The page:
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Sprayberry Students Find a New Home

20 Apr 2015

A drawing on the sidewalk of Lloyd Wood Middle School reminds students to “Dream.”

By Cokie Thompson

Every spring brings fresh life, but the spring of 2016 will bring something extra special to Tuscaloosa County Schools and the families they serve.

The Tuscaloosa County School System is preparing to renovate what was once Lloyd Wood Middle School for its new Sprayberry Learning Center. Sprayberry serves students in the county who have multiple disabilities, in addition to housing several of the county’s alternative classes.

The center has grown considerably since its inception in the 1970s after the first Americans with Disabilities Act regulations went into effect. Superintendent Dr. Elizabeth Swinford said at the time, no one could have foreseen the number of students they would now be serving, specifically those in wheelchairs.

 

“As soon as I told some of the parents, it was just amazing to hear them say, ‘Dr. Swinford, you know we’ve been asking for this,’” Swinford said.

Carla Allen is the president of the Sprayberry Parent Teacher Organization. Her daughter has attended Sprayberry since she was three.

“When Sprayberry was built, most students were ambulatory,” Allen said. “The classrooms are just not big enough.”

Although the renovations will be complete before the end of the 2015 - 2016 school year, probably around spring break, the students, faculty and staff will not move to Lloyd Wood until the following school year. Swinford said it’s important to keep the students’ lives consistent.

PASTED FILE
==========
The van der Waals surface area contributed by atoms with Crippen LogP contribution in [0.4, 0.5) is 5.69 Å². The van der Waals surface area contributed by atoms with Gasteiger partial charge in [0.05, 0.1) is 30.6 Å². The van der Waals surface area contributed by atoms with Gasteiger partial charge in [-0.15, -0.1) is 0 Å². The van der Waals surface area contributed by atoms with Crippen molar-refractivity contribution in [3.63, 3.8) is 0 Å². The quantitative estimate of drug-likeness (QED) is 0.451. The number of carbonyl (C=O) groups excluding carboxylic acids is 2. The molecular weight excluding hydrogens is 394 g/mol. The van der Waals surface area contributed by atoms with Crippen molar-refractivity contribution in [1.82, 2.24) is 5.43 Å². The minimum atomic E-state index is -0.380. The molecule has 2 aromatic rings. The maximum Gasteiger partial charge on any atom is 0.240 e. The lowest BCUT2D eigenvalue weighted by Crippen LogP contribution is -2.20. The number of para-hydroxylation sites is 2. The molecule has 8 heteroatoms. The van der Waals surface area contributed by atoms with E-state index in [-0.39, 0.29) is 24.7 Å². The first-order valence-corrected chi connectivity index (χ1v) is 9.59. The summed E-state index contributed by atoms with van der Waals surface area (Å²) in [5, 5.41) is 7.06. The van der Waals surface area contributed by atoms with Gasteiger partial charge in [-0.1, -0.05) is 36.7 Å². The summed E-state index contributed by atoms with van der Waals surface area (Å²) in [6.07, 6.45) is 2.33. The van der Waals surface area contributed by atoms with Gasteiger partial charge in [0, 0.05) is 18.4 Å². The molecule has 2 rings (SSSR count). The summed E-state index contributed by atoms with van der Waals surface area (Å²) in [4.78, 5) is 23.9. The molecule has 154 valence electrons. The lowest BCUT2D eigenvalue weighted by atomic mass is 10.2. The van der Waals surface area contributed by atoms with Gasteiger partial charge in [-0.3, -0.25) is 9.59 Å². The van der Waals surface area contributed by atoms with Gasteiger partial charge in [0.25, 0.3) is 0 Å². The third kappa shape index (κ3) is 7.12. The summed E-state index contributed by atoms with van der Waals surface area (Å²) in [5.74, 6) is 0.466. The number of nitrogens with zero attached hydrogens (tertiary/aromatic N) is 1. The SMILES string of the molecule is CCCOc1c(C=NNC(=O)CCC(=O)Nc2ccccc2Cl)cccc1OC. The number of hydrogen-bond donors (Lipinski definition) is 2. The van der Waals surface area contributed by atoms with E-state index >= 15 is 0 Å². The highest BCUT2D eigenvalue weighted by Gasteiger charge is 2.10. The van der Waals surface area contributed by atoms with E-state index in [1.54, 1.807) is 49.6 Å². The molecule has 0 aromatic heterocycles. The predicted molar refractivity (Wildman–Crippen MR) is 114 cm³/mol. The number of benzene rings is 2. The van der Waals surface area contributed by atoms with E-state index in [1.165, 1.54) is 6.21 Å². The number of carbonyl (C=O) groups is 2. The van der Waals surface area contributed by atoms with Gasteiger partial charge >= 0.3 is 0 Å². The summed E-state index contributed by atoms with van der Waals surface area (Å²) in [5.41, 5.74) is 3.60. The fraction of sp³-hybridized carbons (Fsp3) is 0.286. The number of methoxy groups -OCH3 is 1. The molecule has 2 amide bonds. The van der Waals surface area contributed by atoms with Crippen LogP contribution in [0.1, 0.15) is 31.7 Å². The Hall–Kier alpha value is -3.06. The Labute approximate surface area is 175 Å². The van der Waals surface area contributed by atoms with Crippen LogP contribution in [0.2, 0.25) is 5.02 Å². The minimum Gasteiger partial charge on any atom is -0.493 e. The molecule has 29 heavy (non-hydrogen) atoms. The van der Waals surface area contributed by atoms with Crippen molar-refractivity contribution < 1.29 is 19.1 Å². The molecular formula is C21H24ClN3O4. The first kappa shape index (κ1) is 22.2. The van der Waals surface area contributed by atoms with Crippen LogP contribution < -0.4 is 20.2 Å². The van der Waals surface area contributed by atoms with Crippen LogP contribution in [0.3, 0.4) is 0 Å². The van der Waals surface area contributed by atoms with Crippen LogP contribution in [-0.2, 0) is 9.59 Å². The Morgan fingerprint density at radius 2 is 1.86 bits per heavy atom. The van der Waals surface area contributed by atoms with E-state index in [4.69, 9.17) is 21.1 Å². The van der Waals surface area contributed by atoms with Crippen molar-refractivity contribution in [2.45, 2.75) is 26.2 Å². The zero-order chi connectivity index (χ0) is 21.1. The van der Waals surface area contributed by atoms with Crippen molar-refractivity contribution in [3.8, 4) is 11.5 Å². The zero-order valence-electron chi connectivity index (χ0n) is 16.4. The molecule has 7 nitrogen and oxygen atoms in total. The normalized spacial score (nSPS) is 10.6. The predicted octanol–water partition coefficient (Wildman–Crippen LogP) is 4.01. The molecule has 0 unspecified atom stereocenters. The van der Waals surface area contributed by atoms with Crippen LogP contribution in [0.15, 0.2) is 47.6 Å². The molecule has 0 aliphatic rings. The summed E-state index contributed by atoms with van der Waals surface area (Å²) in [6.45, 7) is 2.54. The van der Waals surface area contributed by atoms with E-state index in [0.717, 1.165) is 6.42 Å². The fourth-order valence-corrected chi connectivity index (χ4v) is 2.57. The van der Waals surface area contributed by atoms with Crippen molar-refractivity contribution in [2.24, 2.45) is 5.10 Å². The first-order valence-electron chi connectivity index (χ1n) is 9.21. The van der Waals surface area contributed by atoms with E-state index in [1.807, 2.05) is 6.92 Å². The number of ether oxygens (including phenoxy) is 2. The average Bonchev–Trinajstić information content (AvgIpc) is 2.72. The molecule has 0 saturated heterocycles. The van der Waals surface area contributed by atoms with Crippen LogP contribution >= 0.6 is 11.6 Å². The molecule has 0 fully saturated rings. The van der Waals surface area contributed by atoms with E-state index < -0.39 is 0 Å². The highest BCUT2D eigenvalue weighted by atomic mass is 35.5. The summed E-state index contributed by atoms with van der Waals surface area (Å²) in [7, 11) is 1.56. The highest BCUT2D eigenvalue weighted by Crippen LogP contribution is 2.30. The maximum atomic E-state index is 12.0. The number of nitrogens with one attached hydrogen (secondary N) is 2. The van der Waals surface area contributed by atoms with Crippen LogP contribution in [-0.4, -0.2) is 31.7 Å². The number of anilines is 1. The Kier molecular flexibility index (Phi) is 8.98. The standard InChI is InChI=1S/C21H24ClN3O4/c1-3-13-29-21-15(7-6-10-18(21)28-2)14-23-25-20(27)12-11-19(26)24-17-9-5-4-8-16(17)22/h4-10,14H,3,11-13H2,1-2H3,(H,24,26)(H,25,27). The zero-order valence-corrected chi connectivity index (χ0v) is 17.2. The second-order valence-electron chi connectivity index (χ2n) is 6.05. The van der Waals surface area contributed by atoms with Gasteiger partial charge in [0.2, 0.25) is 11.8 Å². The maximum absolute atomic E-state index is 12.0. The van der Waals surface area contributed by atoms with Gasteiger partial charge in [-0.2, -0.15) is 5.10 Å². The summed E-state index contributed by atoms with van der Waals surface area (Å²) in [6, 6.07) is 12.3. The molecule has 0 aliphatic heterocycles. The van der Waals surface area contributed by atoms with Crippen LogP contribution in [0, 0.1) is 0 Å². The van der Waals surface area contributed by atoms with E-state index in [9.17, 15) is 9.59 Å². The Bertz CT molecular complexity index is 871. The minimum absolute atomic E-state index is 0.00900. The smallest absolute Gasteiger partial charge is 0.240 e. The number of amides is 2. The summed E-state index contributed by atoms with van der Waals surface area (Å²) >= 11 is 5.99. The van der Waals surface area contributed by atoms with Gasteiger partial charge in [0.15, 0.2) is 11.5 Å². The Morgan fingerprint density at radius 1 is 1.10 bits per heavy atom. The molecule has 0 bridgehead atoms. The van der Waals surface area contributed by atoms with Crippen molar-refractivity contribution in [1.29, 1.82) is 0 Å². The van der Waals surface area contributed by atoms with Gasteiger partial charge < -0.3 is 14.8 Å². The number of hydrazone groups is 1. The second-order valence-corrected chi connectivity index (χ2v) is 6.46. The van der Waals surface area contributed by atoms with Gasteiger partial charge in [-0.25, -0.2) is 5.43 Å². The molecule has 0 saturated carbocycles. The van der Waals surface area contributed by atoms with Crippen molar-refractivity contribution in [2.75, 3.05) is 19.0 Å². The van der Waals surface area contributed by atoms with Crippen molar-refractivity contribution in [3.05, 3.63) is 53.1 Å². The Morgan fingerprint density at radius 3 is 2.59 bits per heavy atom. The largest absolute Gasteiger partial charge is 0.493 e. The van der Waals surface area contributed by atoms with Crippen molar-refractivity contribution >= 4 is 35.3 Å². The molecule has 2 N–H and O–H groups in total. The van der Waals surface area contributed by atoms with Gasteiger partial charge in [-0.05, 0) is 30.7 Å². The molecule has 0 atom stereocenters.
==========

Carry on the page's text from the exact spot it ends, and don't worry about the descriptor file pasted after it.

“Just one week off and then come back to a new school and then just for two, three months maybe, and then go back on summer vacation is just too much for them,” Swinford said.

When the renovations are complete, Swinford said she hopes for a big celebration for the students. The entire system will be involved, including a banner for the students to run through from the Tuscaloosa County High cheerleaders. 

“The kids are planning for the Sprayberry kids, which is the beauty of my school system, where my kids are very united,” Swinford said. “They don’t see differences.”

Sprayberry Principal Neal Guy said the new facilities will help better serve their current student body. Some of the changes include a covered entrance for rainy days and bigger playgrounds for students of all ages.

“It’s very specific to the needs of the population of students that we have,” Guy said. “The major change will be that all the alternative classes for the entire county will be on one campus.”

Sprayberry currently houses some of the alternative classes for the county, but classes are also at Holt High and Tuscaloosa County High. In addition to the alternative program and new facilities for Sprayberry, the renovated facility will include some space for career and technical sources. These courses will also be open to students who don’t attend Sprayberry through the alternative or disability programs.

“We’re excited about the whole prospect and looking forward to it,” Guy said.

When the facility is completed, Carla Allen said she expects there will be plenty of opportunity for the community to see it. She said current facility doesn’t necessarily look like a happy place, but the new one will be a breath of fresh air for the community.

“It’s going to be fabulous,” Allen said. “I wish it was here yesterday.”

Photo: Christopher Chase Edmunds

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